This links in to another important point. We need less telling about strategy and more selling. Strategy can no longer be imposed upon people. Getting buy-in is a vital ingredient. In this regard, the way strategy is promoted and ‘packaged’ can play a big role. Stated otherwise, strategy needs both intellectual and emotional appeal. It needs to come alive through a visual and emotional representation.
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The ingredients of a great strategy
Once you’ve completed your session, you should have a great strategy outline. This should include a number of core ingredients including:
- A business model that works – for now (recipe for value creation)
- Effective leadership (drivers of strategy)
- Connecting with clients and potential clients (satisfying/exciting them)
- Connecting with employees (engaging/inspiring/empowering/growing them)
- An element (or elements) of uniqueness.
And remember, connecting goes far beyond communicating – with connecting, people get each other, there’s feedback, and strong flows of energy in both directions. A great strategy must excite and energise those people who are tasked with its implementation.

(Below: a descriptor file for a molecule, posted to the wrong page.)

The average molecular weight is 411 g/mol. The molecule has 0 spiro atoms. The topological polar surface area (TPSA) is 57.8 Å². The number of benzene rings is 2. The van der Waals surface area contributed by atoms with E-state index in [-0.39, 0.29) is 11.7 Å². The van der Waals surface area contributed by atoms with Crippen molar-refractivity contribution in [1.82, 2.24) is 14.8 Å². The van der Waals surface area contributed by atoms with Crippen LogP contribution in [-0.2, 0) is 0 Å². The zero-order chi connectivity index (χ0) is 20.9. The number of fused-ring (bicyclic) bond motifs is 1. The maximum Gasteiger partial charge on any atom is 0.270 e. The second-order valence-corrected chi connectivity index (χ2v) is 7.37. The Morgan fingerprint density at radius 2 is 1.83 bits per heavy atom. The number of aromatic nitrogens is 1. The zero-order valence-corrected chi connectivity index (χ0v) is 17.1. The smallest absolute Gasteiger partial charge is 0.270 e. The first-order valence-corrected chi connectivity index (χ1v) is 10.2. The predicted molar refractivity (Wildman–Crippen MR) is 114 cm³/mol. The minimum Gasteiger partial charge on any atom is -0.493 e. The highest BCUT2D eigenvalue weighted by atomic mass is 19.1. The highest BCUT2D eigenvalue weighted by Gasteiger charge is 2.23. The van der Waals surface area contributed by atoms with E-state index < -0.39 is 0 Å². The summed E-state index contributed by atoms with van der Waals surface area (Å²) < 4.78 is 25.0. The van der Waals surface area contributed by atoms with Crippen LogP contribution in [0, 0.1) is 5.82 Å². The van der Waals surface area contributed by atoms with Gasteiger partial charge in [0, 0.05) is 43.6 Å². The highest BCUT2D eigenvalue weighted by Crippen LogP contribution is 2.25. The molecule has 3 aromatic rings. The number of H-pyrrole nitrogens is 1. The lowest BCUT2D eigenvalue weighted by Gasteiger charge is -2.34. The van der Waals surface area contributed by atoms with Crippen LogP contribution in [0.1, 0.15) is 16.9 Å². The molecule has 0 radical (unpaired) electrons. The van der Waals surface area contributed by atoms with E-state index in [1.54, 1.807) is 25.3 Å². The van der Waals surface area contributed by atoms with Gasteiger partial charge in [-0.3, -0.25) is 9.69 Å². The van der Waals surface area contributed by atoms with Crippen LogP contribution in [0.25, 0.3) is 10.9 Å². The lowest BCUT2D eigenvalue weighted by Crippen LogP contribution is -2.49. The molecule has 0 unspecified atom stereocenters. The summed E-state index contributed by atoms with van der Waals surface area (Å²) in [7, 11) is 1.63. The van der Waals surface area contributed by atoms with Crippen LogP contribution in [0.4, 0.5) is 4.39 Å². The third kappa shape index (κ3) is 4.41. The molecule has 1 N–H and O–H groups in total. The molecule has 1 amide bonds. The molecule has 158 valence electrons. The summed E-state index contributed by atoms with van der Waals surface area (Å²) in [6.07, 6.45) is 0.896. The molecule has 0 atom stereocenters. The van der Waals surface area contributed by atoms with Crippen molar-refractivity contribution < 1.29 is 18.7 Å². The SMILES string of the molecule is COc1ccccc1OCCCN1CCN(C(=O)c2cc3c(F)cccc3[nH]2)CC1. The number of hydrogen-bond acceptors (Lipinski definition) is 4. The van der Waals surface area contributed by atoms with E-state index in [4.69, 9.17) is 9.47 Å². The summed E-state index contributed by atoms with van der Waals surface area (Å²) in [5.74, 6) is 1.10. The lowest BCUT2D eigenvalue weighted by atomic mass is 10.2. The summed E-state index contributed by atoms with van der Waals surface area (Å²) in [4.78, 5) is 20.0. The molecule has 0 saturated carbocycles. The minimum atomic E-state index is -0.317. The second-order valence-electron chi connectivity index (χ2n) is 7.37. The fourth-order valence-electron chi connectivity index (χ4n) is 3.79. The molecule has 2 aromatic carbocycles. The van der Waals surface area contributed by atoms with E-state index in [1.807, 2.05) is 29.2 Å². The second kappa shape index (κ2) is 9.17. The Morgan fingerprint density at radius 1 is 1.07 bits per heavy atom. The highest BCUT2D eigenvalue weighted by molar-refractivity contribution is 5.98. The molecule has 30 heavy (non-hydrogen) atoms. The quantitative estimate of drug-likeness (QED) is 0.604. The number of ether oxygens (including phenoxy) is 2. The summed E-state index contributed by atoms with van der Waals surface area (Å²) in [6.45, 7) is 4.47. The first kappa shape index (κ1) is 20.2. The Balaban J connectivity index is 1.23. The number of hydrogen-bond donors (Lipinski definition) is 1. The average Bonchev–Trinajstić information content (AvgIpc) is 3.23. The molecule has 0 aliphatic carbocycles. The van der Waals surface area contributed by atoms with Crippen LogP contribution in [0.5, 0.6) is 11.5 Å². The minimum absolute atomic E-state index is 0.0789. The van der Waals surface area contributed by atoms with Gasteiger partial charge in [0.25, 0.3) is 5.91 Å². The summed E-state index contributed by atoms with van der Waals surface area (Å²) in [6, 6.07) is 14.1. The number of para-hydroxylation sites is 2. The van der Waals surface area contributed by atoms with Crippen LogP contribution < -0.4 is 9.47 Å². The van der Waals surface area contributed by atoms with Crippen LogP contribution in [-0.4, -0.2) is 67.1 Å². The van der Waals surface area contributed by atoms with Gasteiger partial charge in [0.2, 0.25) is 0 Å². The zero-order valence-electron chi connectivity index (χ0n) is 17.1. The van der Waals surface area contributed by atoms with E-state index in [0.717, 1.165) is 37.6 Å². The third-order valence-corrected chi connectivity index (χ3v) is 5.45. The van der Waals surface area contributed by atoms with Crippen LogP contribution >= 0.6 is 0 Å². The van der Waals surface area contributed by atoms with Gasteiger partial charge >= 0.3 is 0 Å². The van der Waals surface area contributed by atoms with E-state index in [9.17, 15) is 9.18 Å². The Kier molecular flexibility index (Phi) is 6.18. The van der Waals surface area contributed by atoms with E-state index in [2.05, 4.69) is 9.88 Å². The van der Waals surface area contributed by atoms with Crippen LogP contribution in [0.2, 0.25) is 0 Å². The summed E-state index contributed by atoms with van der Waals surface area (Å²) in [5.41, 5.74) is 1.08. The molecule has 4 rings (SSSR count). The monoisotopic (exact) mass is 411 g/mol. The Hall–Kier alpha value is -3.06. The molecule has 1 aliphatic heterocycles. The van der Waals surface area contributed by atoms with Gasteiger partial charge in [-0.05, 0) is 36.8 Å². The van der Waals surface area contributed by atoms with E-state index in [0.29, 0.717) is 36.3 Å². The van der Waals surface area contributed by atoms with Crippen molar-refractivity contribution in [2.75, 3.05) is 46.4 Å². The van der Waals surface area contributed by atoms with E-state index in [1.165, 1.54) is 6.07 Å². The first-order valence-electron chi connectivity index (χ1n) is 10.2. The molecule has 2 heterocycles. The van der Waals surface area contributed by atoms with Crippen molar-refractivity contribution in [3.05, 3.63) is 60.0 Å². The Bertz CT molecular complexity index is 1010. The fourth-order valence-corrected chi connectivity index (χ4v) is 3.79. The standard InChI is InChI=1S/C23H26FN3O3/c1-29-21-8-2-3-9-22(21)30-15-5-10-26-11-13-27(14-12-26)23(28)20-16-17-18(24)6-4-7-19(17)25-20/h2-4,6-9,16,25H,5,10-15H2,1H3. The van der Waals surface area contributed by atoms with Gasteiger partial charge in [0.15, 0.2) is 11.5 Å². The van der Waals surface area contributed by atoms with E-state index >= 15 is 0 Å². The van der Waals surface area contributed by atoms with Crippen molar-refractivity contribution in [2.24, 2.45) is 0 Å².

Here’s the trick: Simple strategy means using one or two critical strategic processes and a handful of unique rules that guide them. Remember, strategy is a contact sport – you get engaged when you’re part of the action, not watching from the sidelines.
Strategy should be a natural add-in, not a cosmetic add-on. In other words, it should naturally integrate with, or inform, or ‘flavour’ business processes and organisational dynamics (formally or informally).
It’s not a bureaucratic function or duty that is imposed on people and – most importantly – it’s not separate from the rest of the business. Great strategy is a golden thread running throughout the organisation that picks up vital signals, integrates all key components, searches for new opportunities, gives direction, differentiates, inspires and energises, and focuses on achieving desired results.